If you want proof spaceplanes are closer to commercial travel than ever before, here it is ...
China’s making a knockoff version.
According to the New Scientist, a state-backed firm is working on an aircraft that will compete with in-the-works models from Virgin and SpaceX by offering commercial trips to the edge of space. The one-piece, winged rocket that Beijing’s China Academy of Launch Vehicle Technology is constructing will have the capacity to carry up to 20 people and take off and land without help. In addition to being able to bring small satellites into orbit, the ship could carry its passengers about 80 miles above earth at Mach 8 while providing nearly four minutes of weightlessness.
The flights — which are projected to be “very attractive” to “bosses and businessmen” — are expected to cost between $200,000 and $250,000, and test runs should be completed in two years. While the design for the liquid methane- and liquid oxygen-fueled spaceplane sounds ambitious at best and crazy at worst, a delegate at the International Astronautical Congress who is familiar with CALVT’s plan told New Scientist that the project has a real shot of getting off the ground.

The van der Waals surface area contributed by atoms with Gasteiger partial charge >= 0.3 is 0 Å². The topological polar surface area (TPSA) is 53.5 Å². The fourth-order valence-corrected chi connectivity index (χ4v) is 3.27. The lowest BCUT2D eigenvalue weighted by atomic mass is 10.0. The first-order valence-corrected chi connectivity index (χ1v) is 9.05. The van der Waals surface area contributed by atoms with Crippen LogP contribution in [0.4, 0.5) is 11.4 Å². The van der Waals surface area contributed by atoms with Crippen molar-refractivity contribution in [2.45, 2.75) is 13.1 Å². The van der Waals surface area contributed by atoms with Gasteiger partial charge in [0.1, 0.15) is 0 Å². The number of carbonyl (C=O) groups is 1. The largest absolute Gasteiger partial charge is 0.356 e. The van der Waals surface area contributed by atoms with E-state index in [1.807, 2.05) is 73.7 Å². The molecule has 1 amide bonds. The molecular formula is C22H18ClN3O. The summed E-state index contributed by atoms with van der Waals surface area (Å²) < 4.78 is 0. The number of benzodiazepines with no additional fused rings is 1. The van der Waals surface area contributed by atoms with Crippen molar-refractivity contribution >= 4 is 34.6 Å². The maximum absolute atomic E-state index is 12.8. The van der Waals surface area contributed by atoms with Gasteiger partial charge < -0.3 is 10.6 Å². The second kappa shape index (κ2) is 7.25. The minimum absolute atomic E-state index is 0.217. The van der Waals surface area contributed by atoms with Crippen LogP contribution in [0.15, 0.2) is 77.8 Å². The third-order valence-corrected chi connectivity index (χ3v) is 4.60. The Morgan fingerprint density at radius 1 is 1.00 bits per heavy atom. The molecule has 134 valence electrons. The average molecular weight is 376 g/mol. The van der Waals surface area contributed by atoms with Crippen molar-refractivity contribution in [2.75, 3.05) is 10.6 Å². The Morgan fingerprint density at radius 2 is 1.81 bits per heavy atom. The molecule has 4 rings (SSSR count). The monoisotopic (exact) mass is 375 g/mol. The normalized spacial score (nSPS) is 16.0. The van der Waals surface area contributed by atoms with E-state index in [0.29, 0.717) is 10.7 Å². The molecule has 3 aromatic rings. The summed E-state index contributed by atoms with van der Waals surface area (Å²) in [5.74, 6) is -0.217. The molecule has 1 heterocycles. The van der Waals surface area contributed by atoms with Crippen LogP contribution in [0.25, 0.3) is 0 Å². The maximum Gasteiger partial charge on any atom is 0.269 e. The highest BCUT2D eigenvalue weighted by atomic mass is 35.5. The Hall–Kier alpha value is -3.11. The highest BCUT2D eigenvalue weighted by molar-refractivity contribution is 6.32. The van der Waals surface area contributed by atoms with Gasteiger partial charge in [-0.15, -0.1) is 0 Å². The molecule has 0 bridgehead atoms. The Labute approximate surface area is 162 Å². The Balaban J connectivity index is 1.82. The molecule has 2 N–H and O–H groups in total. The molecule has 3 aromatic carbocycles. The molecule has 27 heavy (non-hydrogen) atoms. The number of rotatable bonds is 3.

“From an engineering standpoint, all the spaceflight operations the Chinese team suggest have been proven before,” the anonymous source told the publication. “Whether they can do it safely, however, and make a viable suborbital business out if it, is another question.”
We'll probably let someone else take the first test flight.